The Hernando County School District will beef up the way it protects students now that the School Board has approved a new program that will station specially-trained “Guardians” in five of the District’s high schools. School Board members voted unanimously to establish the program during its regular meeting on Oct. 12.
Currently, School Resource Officers (SROs) are already present on all school campuses. Under the new program, one Guardian will be assigned to help increase security at each high school in the district.
“To be clear, we have no intentions of replacing the SROs with guardians,” said School Supt. John Stratton. “These are new staff who will be an addition to our current school safety initiatives.”
Guardians will be chosen from among applicants who submit to extensive background checks and other screenings and who complete 144 hours of specialized training provided by the Hernando County Sheriff’s Office (HCSO).
“We anticipate that most successful candidates will be retired law enforcement officers or come from a career in law enforcement,” said district Director of Safe Schools, Jill Renihan.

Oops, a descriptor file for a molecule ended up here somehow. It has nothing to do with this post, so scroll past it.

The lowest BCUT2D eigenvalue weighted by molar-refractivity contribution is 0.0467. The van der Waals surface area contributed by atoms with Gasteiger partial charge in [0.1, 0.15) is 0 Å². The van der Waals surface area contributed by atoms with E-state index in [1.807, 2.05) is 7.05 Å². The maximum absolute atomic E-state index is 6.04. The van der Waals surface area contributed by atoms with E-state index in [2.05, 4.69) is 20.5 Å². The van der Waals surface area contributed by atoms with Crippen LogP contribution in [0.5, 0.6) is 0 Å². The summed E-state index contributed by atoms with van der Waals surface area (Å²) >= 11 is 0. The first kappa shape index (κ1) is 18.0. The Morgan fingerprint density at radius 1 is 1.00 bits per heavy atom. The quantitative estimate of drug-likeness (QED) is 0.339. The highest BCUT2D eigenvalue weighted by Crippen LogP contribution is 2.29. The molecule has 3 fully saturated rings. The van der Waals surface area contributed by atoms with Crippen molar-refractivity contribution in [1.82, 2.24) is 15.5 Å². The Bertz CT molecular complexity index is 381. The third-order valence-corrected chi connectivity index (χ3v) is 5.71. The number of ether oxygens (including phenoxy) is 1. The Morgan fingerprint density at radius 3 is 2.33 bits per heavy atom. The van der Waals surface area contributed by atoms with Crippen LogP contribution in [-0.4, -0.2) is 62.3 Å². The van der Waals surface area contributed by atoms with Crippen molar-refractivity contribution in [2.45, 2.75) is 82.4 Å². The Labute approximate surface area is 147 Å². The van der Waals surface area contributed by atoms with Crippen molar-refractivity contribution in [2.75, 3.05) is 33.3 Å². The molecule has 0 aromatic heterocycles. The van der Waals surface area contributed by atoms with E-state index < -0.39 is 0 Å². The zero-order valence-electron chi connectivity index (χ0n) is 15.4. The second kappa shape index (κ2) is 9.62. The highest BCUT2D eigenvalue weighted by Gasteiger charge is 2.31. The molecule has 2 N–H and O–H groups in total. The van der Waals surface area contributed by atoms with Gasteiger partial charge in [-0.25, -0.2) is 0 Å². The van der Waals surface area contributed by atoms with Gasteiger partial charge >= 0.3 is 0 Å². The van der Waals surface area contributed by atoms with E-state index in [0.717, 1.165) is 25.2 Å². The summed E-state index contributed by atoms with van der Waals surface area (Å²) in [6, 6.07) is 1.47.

Hernando County Sheriff Al Nienhuis praised the program as a cost-effective way to enhance security at the County’s larger schools.
“This added layer of security will ensure that certain larger campuses will have even better coverage, and the deputies at those campuses will have armed back up in the event there is a serious situation that arises on or very near the campus,” Nienhuis said. “The experience and oversight provided by the sworn deputy, combined with the cost-effective addition of guardians, should give our parents even more comfort knowing that their children are being provided a safe place to learn.”
If the plan receives final board approval on Oct. 26, Guardians are expected to complete training in January and are scheduled to be placed in district high schools in March.
The District expects to expand the Guardian program to middle and K-8 schools with higher enrollment numbers during the 2022-23 school year.
Revenue for the program will be derived from the referendum approved by voters last year which increased property taxes levied by the school district by 1 mill.
“We can afford to add these highly-trained and qualified guardians at our schools because of the support and trust of our community,” Stratton said. “It remains our priority to keep our schools safe.”